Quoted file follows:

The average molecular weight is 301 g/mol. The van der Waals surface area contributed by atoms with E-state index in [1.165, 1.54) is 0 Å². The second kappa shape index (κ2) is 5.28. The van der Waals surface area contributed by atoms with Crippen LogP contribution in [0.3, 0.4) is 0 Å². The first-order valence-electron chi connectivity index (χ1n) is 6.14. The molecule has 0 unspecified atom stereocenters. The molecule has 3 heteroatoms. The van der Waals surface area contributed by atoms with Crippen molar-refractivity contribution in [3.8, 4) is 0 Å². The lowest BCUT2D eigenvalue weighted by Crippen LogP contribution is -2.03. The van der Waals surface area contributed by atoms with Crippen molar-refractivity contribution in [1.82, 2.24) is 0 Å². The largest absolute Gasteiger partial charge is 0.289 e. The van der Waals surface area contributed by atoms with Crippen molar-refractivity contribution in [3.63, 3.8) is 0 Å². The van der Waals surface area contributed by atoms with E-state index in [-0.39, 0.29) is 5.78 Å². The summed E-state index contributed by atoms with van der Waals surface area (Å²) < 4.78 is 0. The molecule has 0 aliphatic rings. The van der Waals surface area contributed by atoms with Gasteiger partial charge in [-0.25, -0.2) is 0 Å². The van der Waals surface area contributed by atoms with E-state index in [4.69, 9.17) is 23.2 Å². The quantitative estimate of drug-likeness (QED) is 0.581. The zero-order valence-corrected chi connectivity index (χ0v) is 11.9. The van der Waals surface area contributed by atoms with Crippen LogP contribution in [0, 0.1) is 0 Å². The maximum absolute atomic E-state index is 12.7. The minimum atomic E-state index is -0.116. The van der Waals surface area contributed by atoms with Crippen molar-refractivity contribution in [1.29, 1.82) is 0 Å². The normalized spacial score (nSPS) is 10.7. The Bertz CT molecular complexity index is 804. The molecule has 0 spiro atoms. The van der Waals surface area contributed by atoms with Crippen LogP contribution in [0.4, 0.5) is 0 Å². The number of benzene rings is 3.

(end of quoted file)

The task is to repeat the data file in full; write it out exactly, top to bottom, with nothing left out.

The average molecular weight is 301 g/mol. The van der Waals surface area contributed by atoms with E-state index in [1.165, 1.54) is 0 Å². The second kappa shape index (κ2) is 5.28. The van der Waals surface area contributed by atoms with Crippen LogP contribution in [0.3, 0.4) is 0 Å². The first-order valence-electron chi connectivity index (χ1n) is 6.14. The molecule has 0 unspecified atom stereocenters. The molecule has 3 heteroatoms. The van der Waals surface area contributed by atoms with Crippen molar-refractivity contribution in [3.8, 4) is 0 Å². The lowest BCUT2D eigenvalue weighted by Crippen LogP contribution is -2.03. The van der Waals surface area contributed by atoms with Crippen molar-refractivity contribution in [1.82, 2.24) is 0 Å². The largest absolute Gasteiger partial charge is 0.289 e. The van der Waals surface area contributed by atoms with Crippen molar-refractivity contribution in [3.63, 3.8) is 0 Å². The van der Waals surface area contributed by atoms with E-state index in [-0.39, 0.29) is 5.78 Å². The summed E-state index contributed by atoms with van der Waals surface area (Å²) < 4.78 is 0. The molecule has 0 aliphatic rings. The van der Waals surface area contributed by atoms with Gasteiger partial charge in [-0.25, -0.2) is 0 Å². The van der Waals surface area contributed by atoms with E-state index in [4.69, 9.17) is 23.2 Å². The quantitative estimate of drug-likeness (QED) is 0.581. The zero-order valence-corrected chi connectivity index (χ0v) is 11.9. The van der Waals surface area contributed by atoms with Crippen LogP contribution in [0, 0.1) is 0 Å². The maximum absolute atomic E-state index is 12.7. The minimum atomic E-state index is -0.116. The van der Waals surface area contributed by atoms with Crippen molar-refractivity contribution in [1.29, 1.82) is 0 Å². The normalized spacial score (nSPS) is 10.7. The Bertz CT molecular complexity index is 804. The molecule has 0 spiro atoms. The van der Waals surface area contributed by atoms with Crippen LogP contribution in [0.4, 0.5) is 0 Å². The number of benzene rings is 3.